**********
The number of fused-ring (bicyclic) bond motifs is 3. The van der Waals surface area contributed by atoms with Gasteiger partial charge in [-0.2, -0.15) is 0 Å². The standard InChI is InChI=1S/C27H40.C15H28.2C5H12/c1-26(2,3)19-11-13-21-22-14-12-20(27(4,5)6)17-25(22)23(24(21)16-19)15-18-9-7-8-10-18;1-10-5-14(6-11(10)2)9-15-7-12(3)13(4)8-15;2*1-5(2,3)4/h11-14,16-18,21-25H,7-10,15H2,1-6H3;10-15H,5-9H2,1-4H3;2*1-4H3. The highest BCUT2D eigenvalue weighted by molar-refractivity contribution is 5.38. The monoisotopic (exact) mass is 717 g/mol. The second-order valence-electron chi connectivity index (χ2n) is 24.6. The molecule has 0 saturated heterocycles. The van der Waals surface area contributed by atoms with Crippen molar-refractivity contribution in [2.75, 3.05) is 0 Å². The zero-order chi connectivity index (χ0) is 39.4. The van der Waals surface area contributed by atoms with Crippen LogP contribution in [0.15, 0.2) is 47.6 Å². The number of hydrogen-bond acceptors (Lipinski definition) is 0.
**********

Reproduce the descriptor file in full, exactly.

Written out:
The number of fused-ring (bicyclic) bond motifs is 3. The van der Waals surface area contributed by atoms with Gasteiger partial charge in [-0.2, -0.15) is 0 Å². The standard InChI is InChI=1S/C27H40.C15H28.2C5H12/c1-26(2,3)19-11-13-21-22-14-12-20(27(4,5)6)17-25(22)23(24(21)16-19)15-18-9-7-8-10-18;1-10-5-14(6-11(10)2)9-15-7-12(3)13(4)8-15;2*1-5(2,3)4/h11-14,16-18,21-25H,7-10,15H2,1-6H3;10-15H,5-9H2,1-4H3;2*1-4H3. The highest BCUT2D eigenvalue weighted by molar-refractivity contribution is 5.38. The monoisotopic (exact) mass is 717 g/mol. The second-order valence-electron chi connectivity index (χ2n) is 24.6. The molecule has 0 saturated heterocycles. The van der Waals surface area contributed by atoms with Crippen molar-refractivity contribution in [2.75, 3.05) is 0 Å². The zero-order chi connectivity index (χ0) is 39.4. The van der Waals surface area contributed by atoms with Crippen LogP contribution in [0.15, 0.2) is 47.6 Å². The number of hydrogen-bond acceptors (Lipinski definition) is 0.